IN 1987 Ian Woosnam won the Jersey Open, the Madrid Open, the Scottish Open, the Trophee Lancome, the World Match Play Championship, the Hong Kong Open, the Sun City Million Dollar Challenge, the World Cup individual and team (alongside David Llewellyn) trophies and was a star performer in the European Ryder Cup side that won for the first time on US soil at Muirfield Village. By almost any measure, the then 29-year old Welshman was the best player in the world that season.
And yet. The following June, when Curtis Strange defeated Nick Faldo in a play-off for the US Open title, Woosnam was watching at home on television. No, he hadn’t missed the cut in America’s national championship; he simply hadn’t met any of the exemption criteria through which he could have gained entry to the starting line-up. Unbelievable.
These days, such blatant point-missing/ xenophobia/bias – call it what you will – is less common. But until relatively recently the three American majors were far less accessible to players born without an Uncle Sam. When Seve Ballesteros became the first player from the Old World to win the Masters Tournament in 1980, only four Europeans were in the field. And one of them was an amateur. That same year, Peter Oosterhuis (who missed the cut) was the only man from the eastern end of the Atlantic Ocean to compete in the US PGA Championship at Oak Hill.
And yet (2). While it is happily true that golf’s four most important events are today more enlightened when it comes to deciding who plays and who does not, major championship performance continues to play a large part in historical measures of quality – or otherwise. Which is nonsense.
Take Neil Coles, a man who never once played in either the US Open or the US PGA and withdrew from his only Masters in 1966. Yes, the now 83-year old Englishman’s reluctance to fly has much to do with the paucity of his appearances stateside. But, no matter, his inability to regularly tee-up alongside America’s best has harmed his legacy. Which is crazy. Does anyone who saw Coles in his prime really think this beautiful golfer was in any way inferior to the likes of Dave Stockton, Lou Graham, Gay Brewer, George Archer, Bob Goalby and Don January? All of those guys won major titles during Coles’ peak years.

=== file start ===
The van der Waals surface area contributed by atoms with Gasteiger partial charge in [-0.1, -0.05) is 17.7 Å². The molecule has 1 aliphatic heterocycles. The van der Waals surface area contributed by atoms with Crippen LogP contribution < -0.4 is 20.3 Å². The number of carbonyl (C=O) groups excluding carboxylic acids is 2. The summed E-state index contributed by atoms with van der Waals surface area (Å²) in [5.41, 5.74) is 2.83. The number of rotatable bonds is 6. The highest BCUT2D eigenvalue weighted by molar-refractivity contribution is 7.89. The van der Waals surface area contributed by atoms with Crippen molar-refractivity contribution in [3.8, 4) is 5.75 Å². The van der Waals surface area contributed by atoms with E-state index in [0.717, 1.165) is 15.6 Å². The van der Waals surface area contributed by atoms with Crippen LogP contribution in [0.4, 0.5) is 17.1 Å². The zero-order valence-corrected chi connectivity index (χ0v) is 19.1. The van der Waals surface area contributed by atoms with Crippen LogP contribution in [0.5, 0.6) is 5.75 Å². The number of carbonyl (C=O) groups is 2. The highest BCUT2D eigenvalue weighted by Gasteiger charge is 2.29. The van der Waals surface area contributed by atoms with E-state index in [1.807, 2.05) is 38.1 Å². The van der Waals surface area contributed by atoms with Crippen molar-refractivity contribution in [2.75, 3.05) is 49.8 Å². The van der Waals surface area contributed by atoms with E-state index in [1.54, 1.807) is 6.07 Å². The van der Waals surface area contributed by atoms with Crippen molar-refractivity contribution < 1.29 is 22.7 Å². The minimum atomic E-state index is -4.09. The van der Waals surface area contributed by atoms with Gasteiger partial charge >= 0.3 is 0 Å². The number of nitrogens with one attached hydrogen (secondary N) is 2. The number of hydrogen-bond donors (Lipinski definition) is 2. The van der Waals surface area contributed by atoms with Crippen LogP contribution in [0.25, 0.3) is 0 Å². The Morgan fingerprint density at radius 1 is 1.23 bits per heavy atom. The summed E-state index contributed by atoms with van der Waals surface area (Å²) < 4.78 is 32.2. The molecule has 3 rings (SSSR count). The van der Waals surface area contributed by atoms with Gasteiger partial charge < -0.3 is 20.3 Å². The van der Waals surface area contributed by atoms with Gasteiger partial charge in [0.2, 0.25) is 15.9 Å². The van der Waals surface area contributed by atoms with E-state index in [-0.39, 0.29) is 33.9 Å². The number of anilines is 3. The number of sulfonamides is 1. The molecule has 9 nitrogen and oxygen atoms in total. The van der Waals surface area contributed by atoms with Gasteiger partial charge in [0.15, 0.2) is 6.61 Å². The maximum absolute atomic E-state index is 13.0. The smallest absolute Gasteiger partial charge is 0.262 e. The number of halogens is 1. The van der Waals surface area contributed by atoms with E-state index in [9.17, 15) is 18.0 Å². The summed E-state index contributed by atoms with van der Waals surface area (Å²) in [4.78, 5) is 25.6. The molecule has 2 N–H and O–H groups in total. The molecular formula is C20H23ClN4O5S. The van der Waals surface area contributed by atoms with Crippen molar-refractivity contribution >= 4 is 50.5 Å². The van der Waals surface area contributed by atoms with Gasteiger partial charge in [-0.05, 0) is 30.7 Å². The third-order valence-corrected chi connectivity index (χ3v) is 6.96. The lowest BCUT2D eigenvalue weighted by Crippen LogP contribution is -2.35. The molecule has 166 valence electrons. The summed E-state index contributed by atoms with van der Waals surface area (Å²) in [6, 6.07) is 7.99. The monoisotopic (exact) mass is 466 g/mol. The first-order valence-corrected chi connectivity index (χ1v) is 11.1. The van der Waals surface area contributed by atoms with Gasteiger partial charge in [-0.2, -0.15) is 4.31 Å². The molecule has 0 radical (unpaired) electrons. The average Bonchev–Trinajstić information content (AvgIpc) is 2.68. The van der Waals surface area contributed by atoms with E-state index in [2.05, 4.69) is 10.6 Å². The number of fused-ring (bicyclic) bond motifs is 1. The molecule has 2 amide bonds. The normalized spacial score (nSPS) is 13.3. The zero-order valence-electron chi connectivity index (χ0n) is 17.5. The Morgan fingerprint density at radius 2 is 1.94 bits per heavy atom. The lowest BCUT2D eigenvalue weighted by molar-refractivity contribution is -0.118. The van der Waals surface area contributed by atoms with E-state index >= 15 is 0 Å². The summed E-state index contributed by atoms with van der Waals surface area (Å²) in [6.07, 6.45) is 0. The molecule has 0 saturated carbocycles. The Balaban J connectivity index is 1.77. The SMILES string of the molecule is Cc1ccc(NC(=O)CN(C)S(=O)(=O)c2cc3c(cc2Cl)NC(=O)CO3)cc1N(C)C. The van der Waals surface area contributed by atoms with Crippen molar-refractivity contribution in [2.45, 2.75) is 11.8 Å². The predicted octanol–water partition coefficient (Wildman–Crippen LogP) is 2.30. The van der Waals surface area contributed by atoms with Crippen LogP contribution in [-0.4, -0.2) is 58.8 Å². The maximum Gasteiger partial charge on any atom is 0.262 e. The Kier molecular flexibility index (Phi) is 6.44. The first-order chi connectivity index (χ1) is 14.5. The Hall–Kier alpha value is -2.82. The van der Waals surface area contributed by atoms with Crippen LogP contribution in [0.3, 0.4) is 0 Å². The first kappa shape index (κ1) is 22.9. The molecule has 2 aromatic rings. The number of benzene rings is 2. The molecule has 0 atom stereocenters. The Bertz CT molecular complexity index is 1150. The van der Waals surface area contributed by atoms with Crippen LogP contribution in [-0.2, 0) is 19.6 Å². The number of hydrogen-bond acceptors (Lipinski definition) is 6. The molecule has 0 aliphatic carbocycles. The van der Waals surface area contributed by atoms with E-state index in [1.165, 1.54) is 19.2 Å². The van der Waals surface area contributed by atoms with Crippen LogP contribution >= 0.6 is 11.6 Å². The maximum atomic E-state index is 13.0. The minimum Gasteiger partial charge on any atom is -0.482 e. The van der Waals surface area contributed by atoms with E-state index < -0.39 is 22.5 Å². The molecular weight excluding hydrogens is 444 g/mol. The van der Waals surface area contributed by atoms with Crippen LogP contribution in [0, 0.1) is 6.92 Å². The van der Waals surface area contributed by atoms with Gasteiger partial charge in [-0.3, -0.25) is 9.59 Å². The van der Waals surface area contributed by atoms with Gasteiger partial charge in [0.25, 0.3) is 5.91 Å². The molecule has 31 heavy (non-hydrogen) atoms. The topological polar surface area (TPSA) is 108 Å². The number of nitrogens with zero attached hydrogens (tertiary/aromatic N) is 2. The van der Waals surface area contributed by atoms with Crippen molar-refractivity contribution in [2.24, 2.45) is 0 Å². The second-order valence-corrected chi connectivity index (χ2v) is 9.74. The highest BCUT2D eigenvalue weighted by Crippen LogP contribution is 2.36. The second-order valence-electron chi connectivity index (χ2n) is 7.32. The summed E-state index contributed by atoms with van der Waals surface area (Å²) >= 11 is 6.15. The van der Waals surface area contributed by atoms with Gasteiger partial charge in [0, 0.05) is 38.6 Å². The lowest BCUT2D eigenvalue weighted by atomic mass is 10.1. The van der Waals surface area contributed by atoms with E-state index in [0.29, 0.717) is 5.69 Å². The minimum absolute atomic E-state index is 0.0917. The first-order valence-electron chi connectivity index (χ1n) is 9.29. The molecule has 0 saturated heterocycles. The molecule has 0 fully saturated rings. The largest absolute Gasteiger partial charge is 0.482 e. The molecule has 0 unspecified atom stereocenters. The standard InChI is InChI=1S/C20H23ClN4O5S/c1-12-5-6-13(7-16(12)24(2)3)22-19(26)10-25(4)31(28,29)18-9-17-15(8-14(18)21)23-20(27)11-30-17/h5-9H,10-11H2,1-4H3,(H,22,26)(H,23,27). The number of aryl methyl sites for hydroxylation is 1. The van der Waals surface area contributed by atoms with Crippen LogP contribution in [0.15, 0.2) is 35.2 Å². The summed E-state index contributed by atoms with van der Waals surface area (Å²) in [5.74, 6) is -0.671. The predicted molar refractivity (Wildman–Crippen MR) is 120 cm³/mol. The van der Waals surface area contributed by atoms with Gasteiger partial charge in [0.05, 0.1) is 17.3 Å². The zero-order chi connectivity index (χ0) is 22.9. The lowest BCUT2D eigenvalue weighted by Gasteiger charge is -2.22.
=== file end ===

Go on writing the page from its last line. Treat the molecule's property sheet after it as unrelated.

The same argument can easily be applied to Peter Alliss. In his considerable pomp – before the putting yips set in – the man who would become golf’s finest commentator was a brilliant ball striker. Tee-to-green, few were better than Alliss, who was good enough to beat Arnold Palmer then halve with Tony Lema at the 1963 Ryder Cup in Atlanta. But, like Coles, Alliss never played in either the US Open or the US PGA. And only twice did he compete in the Masters. This inequity continued into the next generation. Who doesn’t think the likes of Mark James, Ken Brown, Howard Clark and Sam Torrance are not at least the equals of, say, Bob Tway, Larry Mize and Jeff Sluman? Yet the Americans will all be remembered as major champions, the winners of events the British quartet hardly ever played in. A quick comparison between, say, Clark and Tway, is revealing. Clark played in 27 Grand Slam events but only four in the United States. Tway was in the field for 71 majors, 55 of those on his home ground. Who was the better golfer? Clark, at least in the realm of ball-striking. But history will no doubt take a different view. Because Tway is forever a “major champion.” Perhaps the most egregious victim of US bias is South Africa’s Bobby Locke (pictured). Again, the record books will suggest that the best players in the world during the late 1940s were Sam Snead, Ben Hogan and Byron Nelson – all American and all multiple major champions. But here’s the thing. Locke played in the US for two and half years at that time, winning 11 of the 59 events he started and finishing in the top-three more than half the time. He would also go on to win four Open Championships between 1949 and 1957. Such a record clearly had the Americans worried. Spuriously citing his failure to show up for a couple of minor events, the US Tour suspended Locke. At least that was the public version. Privately, as former Masters champion Claude Harmon was moved to admit, “Locke was simply too good. They had to ban him.” So there you have it. Next time you hear Jack Nicklaus was a better player than Tiger Woods because he won more major titles, take a closer look at the evidence. Often enough, all is not what it might seem.